John Libbey Eurotext

Epileptic Disorders

The Educational Journal of the International League Against Epilepsy

The insula lobe and sudden unexpected death in epilepsy: a hypothesis Volume 19, numéro 1, March 2017

TEST YOURSELF

(1) In general, which two factors are deemed to be direct causes of SUDEP?

 

(2) How does the insula lobe function as a nerve centre of the brain, anatomically?

 

(3) The insula lobe performs multiple physiological functions, which role does it play in relation to SUDEP?

 

 

 

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Answers

(1) Sudden cardiac arrest and respiratory apnoea are generally considered to be two direct causes of SUDEP.


(2) The insula lobe is an integral part of the limbic system, both structurally and functionally. Anatomically, the insula lobe is deeply located in the cerebral cortex, within the lateral fissure, under frontal lobe, in the front of parietal lobe, and on the inner side of the temporal lobe. The insula lobe connects to the frontal, temporal, and pillow area and limbic and paralimbic systems through the superior longitudinal fasciculus, hook-like fasciculus, fronto-occipital fasciculus, and anterior commissure, respectively. Thus, the insula lobe serves as a virtual nerve centre of the brain owing to its complex interlinkage with the surrounding cortex, autonomic nervous system, as well as with the limbic system.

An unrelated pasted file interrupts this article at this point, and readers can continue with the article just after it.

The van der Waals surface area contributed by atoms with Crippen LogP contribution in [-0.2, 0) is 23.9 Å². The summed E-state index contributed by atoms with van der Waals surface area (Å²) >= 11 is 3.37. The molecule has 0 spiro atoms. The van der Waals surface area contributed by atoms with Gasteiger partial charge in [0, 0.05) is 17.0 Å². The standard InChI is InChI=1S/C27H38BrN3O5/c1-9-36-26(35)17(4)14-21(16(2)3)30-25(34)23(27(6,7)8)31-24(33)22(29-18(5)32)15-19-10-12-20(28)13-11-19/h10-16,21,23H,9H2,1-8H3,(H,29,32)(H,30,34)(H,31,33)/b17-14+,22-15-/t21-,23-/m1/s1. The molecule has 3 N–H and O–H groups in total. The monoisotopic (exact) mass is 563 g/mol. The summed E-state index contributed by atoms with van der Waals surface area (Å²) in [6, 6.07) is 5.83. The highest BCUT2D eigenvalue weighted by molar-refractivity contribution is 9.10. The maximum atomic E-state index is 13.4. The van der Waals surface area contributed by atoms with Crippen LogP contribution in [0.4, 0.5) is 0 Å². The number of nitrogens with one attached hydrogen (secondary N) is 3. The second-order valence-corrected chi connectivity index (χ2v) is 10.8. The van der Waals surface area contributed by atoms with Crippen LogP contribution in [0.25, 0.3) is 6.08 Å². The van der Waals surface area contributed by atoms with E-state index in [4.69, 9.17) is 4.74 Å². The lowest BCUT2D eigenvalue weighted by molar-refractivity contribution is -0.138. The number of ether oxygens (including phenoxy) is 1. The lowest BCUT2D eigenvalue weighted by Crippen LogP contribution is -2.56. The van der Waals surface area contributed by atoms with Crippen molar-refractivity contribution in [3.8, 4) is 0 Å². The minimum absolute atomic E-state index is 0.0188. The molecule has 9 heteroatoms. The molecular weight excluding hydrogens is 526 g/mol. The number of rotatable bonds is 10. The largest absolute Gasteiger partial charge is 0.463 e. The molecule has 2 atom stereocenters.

(3) Anatomical and functional evidence suggests that the insular lobe is an important cortical region that modulates functioning of the autonomic nervous system and plays a role in regulating respiratory and cardiac function which are the main causes of SUDEP.

 

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